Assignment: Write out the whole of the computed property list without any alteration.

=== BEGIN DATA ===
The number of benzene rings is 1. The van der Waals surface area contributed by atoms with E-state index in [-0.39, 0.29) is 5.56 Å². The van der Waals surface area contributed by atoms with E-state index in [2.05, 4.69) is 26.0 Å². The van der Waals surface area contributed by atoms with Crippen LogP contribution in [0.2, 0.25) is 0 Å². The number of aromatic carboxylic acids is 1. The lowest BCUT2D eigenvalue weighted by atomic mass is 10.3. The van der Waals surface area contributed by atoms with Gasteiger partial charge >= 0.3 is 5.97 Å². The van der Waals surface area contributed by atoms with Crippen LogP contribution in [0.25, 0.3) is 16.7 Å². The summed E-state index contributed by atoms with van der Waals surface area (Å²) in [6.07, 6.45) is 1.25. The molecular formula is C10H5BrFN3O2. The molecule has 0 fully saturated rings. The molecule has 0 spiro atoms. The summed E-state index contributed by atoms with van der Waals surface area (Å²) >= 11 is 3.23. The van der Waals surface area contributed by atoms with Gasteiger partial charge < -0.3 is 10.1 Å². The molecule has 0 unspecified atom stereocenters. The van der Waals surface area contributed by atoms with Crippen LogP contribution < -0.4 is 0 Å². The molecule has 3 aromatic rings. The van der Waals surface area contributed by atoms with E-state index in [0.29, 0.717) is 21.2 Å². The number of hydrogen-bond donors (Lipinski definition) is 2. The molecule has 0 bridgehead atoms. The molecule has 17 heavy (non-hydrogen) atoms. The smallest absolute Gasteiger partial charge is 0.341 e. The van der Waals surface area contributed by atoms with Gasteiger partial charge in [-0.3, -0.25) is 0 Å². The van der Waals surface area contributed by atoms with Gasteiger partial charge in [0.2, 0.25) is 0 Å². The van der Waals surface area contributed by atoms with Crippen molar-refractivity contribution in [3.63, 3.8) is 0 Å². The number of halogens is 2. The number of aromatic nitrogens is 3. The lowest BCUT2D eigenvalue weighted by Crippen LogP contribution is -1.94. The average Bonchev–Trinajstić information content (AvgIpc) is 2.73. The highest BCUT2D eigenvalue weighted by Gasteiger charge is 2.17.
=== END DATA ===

The number of benzene rings is 1. The van der Waals surface area contributed by atoms with E-state index in [-0.39, 0.29) is 5.56 Å². The van der Waals surface area contributed by atoms with E-state index in [2.05, 4.69) is 26.0 Å². The van der Waals surface area contributed by atoms with Crippen LogP contribution in [0.2, 0.25) is 0 Å². The number of aromatic carboxylic acids is 1. The lowest BCUT2D eigenvalue weighted by atomic mass is 10.3. The van der Waals surface area contributed by atoms with Gasteiger partial charge >= 0.3 is 5.97 Å². The van der Waals surface area contributed by atoms with Crippen LogP contribution in [0.25, 0.3) is 16.7 Å². The summed E-state index contributed by atoms with van der Waals surface area (Å²) in [6.07, 6.45) is 1.25. The molecular formula is C10H5BrFN3O2. The molecule has 0 fully saturated rings. The molecule has 0 spiro atoms. The summed E-state index contributed by atoms with van der Waals surface area (Å²) >= 11 is 3.23. The van der Waals surface area contributed by atoms with Gasteiger partial charge < -0.3 is 10.1 Å². The molecule has 0 unspecified atom stereocenters. The van der Waals surface area contributed by atoms with Crippen LogP contribution < -0.4 is 0 Å². The molecule has 3 aromatic rings. The van der Waals surface area contributed by atoms with E-state index in [0.29, 0.717) is 21.2 Å². The number of hydrogen-bond donors (Lipinski definition) is 2. The molecule has 0 bridgehead atoms. The molecule has 17 heavy (non-hydrogen) atoms. The smallest absolute Gasteiger partial charge is 0.341 e. The van der Waals surface area contributed by atoms with Gasteiger partial charge in [-0.3, -0.25) is 0 Å². The van der Waals surface area contributed by atoms with Gasteiger partial charge in [0.2, 0.25) is 0 Å². The van der Waals surface area contributed by atoms with Crippen molar-refractivity contribution in [3.63, 3.8) is 0 Å². The number of halogens is 2. The number of aromatic nitrogens is 3. The lowest BCUT2D eigenvalue weighted by Crippen LogP contribution is -1.94. The average Bonchev–Trinajstić information content (AvgIpc) is 2.73. The highest BCUT2D eigenvalue weighted by Gasteiger charge is 2.17.